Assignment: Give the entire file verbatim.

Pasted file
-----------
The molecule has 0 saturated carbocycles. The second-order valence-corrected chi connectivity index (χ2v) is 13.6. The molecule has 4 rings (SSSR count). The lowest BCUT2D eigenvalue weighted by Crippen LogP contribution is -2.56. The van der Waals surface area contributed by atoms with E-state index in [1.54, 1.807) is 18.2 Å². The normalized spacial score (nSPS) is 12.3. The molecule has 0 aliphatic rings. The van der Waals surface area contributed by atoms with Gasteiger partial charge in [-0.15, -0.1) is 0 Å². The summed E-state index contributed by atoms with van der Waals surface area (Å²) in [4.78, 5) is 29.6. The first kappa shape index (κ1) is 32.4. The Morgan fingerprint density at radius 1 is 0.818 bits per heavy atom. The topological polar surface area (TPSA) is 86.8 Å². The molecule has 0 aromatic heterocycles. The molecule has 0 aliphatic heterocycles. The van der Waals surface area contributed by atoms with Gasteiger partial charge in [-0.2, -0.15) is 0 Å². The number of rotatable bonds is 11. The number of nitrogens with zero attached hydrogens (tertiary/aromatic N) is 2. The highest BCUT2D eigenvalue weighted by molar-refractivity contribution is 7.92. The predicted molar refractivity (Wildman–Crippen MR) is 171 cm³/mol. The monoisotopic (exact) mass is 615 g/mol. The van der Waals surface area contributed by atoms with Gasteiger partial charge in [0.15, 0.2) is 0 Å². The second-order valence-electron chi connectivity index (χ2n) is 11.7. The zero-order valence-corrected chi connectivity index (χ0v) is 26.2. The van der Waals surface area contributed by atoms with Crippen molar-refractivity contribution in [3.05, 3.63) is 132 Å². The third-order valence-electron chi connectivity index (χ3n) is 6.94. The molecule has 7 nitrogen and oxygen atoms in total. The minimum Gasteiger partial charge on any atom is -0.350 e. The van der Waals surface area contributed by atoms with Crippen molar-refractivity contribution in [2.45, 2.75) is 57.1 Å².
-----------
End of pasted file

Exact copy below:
The molecule has 0 saturated carbocycles. The second-order valence-corrected chi connectivity index (χ2v) is 13.6. The molecule has 4 rings (SSSR count). The lowest BCUT2D eigenvalue weighted by Crippen LogP contribution is -2.56. The van der Waals surface area contributed by atoms with E-state index in [1.54, 1.807) is 18.2 Å². The normalized spacial score (nSPS) is 12.3. The molecule has 0 aliphatic rings. The van der Waals surface area contributed by atoms with Gasteiger partial charge in [-0.15, -0.1) is 0 Å². The summed E-state index contributed by atoms with van der Waals surface area (Å²) in [4.78, 5) is 29.6. The first kappa shape index (κ1) is 32.4. The Morgan fingerprint density at radius 1 is 0.818 bits per heavy atom. The topological polar surface area (TPSA) is 86.8 Å². The molecule has 0 aromatic heterocycles. The molecule has 0 aliphatic heterocycles. The van der Waals surface area contributed by atoms with Gasteiger partial charge in [-0.2, -0.15) is 0 Å². The number of rotatable bonds is 11. The number of nitrogens with zero attached hydrogens (tertiary/aromatic N) is 2. The highest BCUT2D eigenvalue weighted by molar-refractivity contribution is 7.92. The predicted molar refractivity (Wildman–Crippen MR) is 171 cm³/mol. The monoisotopic (exact) mass is 615 g/mol. The van der Waals surface area contributed by atoms with Gasteiger partial charge in [0.15, 0.2) is 0 Å². The second-order valence-electron chi connectivity index (χ2n) is 11.7. The zero-order valence-corrected chi connectivity index (χ0v) is 26.2. The van der Waals surface area contributed by atoms with Crippen molar-refractivity contribution in [3.05, 3.63) is 132 Å². The third-order valence-electron chi connectivity index (χ3n) is 6.94. The molecule has 7 nitrogen and oxygen atoms in total. The minimum Gasteiger partial charge on any atom is -0.350 e. The van der Waals surface area contributed by atoms with Crippen molar-refractivity contribution in [2.45, 2.75) is 57.1 Å².